MORGANTOWN, W.Va. — Gabe Giardina’s football life has taken him DuPont High School in Kanawha County to the University of Alabama and now southwest Georgia with a college program to call his own.

Giardina is entering his fourth season as the head coach at Albany State University, a Division II school in southwest Georgia. ASU is 20-12 under Giardina with three winning seasons. They narrowly missed out on the NCAA playoffs last season, finishing as runners-up in the Southern Intercollegiate Athletic Conference.

“Now is the time. We need to get ourselves in the playoffs. We have been really close the last two years. We have been to the (SIAC) conference championship game. We have been ranked in the proper position to be able to win that game and get in the playoffs and we haven’t gotten it done. There has been a lot of heartache and frustration, but there has also been a lot of hunger.”

As a southern school, ASU fared better than most teams by getting seven spring practices in prior to the pandemic shutting down offseason workouts across the country.

“We are breaking in a new junior college quarterback, so we were able to get at least seven good days with him. And we are really excited about him. I saw a lot of our players really grow. We probably had about five mid-year signees. So it was great to see them. Obviously I wish we had eight more practices with them. But it was good to at least get some of them.”

Albany and the surrounding communities in southwest Georgia became a hot spot for COVID-19 infections in the early stages of the pandemic.

“We had a little bit of an outbreak around some funerals here in Albany. There were a lot of folks in that specific demographic of being older and predisposed. Initially, we got hit pretty hard but things have settled down.”

Like most college coaches, Giardina has been working out of his home office and recruiting virtually.

“I have three sons and they think this is the greatest thing that has ever happened. I get to be home for dinner. We get to play in the pool. That part has been great.

“I miss the players. I miss seeing them everyday. I miss having them come by the office, the daily interaction and the life-on-life impact that we get to have. It is not a drug but it is close to it. But I miss it.”

Photo courtesy of Albany State Athletics

Gabe Giardina was named the head coach at Albany State on April 27, 2017.

The ‘State of Albany’

The bulk of the Albany State roster consists of players from southern Georgia. Giardina says some geographic challenges can actually be an advantage to keep the best players in the area at home.

“We take 28 counties down here in southwest Georgia and we call it ‘The State of Albany’.

“These kids understand what living in south Georgia is like. They like playing for their area. We have really tried to make us into southwest Georgia’s school.¬†It is really hard to get to. There is no major airport within two and a half hours. You go to metro Atlanta and you might be able to hit eleven schools in one day. In southwest Georgia if you hit five or six, you are killing it.”

Giardina came to Albany State from Division I (FCS) school Charleston Southern. He was the offensive coordinator when CSU advanced to the FCS playoffs in 2015 and 2016. Giardina’s run-heavy offense has become a bit more diverse at Albany State.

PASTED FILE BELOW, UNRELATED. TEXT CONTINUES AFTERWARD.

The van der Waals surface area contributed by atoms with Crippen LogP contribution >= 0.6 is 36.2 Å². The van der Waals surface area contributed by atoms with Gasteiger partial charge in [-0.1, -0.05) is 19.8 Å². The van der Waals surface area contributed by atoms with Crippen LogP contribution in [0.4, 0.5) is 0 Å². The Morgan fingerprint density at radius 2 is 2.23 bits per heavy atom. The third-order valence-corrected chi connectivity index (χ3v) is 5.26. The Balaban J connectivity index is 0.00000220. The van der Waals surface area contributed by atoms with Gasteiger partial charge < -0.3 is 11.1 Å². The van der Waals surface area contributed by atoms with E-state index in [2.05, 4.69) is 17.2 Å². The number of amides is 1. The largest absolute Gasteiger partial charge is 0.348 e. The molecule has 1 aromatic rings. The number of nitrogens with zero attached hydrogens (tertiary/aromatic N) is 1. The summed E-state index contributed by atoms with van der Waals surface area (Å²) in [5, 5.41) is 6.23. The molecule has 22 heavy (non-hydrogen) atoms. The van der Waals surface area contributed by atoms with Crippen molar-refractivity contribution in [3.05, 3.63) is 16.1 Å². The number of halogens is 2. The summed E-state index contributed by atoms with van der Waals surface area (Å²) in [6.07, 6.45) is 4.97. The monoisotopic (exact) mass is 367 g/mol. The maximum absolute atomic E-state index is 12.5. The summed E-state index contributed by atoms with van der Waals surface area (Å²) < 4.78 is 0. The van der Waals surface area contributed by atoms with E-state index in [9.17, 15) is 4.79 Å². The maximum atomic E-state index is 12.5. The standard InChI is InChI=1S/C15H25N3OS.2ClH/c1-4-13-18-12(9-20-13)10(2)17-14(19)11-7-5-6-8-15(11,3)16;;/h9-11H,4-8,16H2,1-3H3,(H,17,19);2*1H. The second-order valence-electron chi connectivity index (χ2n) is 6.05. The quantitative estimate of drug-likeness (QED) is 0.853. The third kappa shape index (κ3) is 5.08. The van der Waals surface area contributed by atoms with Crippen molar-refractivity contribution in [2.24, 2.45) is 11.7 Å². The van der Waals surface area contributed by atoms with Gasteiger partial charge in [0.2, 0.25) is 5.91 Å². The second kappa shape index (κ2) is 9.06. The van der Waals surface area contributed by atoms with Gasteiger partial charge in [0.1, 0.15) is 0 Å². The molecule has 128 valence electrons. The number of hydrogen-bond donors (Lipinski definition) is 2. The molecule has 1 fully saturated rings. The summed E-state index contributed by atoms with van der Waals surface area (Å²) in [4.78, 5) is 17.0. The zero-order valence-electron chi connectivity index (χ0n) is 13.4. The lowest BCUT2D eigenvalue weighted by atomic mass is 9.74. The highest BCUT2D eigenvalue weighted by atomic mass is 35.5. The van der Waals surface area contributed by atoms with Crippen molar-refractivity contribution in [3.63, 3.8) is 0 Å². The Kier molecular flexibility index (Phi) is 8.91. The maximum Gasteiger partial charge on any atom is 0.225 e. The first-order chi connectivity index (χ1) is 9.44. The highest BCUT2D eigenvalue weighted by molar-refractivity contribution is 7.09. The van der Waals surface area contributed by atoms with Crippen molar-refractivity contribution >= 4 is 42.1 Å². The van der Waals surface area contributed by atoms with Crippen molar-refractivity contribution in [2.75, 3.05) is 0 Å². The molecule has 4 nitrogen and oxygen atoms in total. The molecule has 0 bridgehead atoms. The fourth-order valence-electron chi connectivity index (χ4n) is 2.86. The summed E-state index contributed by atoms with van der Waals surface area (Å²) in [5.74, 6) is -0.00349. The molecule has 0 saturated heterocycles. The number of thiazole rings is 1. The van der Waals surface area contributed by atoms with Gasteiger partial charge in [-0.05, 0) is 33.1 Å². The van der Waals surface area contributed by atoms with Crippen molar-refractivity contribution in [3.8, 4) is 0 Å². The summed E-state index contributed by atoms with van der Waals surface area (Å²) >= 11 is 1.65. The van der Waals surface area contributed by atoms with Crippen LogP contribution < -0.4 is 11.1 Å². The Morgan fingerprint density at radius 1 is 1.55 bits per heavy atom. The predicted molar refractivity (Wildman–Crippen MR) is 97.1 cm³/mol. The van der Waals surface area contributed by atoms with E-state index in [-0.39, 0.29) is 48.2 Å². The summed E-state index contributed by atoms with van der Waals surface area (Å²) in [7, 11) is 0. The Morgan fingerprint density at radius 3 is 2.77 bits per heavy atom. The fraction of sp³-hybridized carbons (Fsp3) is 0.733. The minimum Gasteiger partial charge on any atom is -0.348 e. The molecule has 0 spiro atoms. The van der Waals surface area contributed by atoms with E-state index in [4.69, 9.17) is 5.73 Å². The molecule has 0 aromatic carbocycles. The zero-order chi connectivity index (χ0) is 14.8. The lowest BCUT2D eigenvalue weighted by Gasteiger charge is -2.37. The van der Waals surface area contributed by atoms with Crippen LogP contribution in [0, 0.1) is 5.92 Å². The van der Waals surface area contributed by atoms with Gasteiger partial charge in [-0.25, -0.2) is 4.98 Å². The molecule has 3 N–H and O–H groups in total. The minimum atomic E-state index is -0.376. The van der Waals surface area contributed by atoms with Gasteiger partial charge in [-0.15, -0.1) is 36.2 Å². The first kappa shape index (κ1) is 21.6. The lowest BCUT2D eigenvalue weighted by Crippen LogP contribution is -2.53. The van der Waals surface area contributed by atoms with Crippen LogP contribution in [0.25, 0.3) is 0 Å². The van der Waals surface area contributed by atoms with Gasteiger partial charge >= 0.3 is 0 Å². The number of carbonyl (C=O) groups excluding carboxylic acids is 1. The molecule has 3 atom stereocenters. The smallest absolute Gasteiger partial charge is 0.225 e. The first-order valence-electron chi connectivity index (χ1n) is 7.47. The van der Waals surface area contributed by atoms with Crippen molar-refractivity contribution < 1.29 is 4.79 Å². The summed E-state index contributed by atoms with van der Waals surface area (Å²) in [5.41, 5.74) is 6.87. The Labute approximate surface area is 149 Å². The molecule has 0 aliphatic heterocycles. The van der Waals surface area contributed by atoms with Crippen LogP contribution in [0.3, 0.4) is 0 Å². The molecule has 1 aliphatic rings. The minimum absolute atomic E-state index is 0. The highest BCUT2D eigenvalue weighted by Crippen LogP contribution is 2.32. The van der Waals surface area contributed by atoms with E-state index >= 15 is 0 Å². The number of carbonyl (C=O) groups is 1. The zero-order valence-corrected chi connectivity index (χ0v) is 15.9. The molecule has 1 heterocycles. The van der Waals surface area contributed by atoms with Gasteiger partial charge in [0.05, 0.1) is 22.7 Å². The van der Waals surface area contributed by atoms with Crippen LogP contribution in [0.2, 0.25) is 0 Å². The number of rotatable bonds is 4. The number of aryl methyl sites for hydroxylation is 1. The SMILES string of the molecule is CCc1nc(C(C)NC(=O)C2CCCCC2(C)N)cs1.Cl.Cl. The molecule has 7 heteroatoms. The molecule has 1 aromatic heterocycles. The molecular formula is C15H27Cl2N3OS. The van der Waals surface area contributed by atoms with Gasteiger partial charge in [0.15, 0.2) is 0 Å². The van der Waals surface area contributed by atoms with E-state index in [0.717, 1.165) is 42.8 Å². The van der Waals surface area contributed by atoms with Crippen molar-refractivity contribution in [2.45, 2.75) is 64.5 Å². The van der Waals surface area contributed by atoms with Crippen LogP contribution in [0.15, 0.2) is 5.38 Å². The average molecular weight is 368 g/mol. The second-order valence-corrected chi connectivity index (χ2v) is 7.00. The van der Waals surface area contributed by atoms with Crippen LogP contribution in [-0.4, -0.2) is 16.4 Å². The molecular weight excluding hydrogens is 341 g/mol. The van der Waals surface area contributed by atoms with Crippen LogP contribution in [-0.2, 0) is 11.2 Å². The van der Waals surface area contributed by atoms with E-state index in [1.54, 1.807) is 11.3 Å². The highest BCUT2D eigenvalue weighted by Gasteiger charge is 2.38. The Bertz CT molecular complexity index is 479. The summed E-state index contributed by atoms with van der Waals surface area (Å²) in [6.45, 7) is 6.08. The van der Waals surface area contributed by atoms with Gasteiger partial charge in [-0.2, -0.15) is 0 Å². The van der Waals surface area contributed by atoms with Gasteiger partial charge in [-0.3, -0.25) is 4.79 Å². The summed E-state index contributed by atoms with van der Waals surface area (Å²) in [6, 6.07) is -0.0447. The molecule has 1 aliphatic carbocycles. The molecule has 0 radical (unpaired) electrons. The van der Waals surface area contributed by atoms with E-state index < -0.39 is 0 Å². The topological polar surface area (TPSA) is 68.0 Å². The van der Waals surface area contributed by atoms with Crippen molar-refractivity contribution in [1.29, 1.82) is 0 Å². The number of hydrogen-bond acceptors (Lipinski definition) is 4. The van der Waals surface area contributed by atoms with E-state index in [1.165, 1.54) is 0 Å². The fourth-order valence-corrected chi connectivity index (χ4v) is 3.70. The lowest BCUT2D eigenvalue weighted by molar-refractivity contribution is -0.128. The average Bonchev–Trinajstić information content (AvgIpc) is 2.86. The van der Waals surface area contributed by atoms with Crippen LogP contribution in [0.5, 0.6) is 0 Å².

“We have figured out that we really need to be able to complete the ball in the passing game at a higher percentage for us to get where we want to go. That’s how this offense works the best.

“We were No. 2 in the country last year in scoring defense. And we have nine starters coming back. We have high expectations to be good on defense again.”

Photo courtesy of Albany State

Albany State has posted back-to-back 7-win seasons.

Roll Tide

Giardina graduated from the final senior class to attend DuPont High School in 1999. He became a placekicker for the Alabama Crimson Tide from 2000 to 2003 and played in nine games in his senior season.

“Playing there was the greatest experience of my life. I met my wife (Wimberly) there and have been married sixteen years to an Alabama girl. I count my blessings every day that I went there so I could meet her.”

Giardina would launch his coaching career as a graduate assistant coach for Mike Shula and Marion County native Nick Saban.

“Working for Mike was like going to grad school. Working for Nick was like getting your doctorate. No one sees the big picture better than Nick as far as every area of the program and how they knit together.”

When Saban was hired, the offensive graduate coaching staff swelled from two coaches to five, including current WVU assistant Travis Trickett.

“Travis is at West Virginia, (Rob Sale) is the offensive coordinator at Louisiana-Lafayette, and (Kevin Garver) is the receivers coach for the Tampa Bay Buccaneers. And we were just the GA’s. I guess we had a good room.”

Marquee opener in Miami

Albany State will be tested in their 2020 season opener. The Golden Rams will face FCS school Florida A&M in the Orange Blossom Classic. The game will be played at Hard Rock Stadium in Miami, home of the Miami Dolphins. Giardina expects the ASU fan base to travel well.

“We are top five every single year in attendance. So our fans will travel really, really well. We can’t wait.”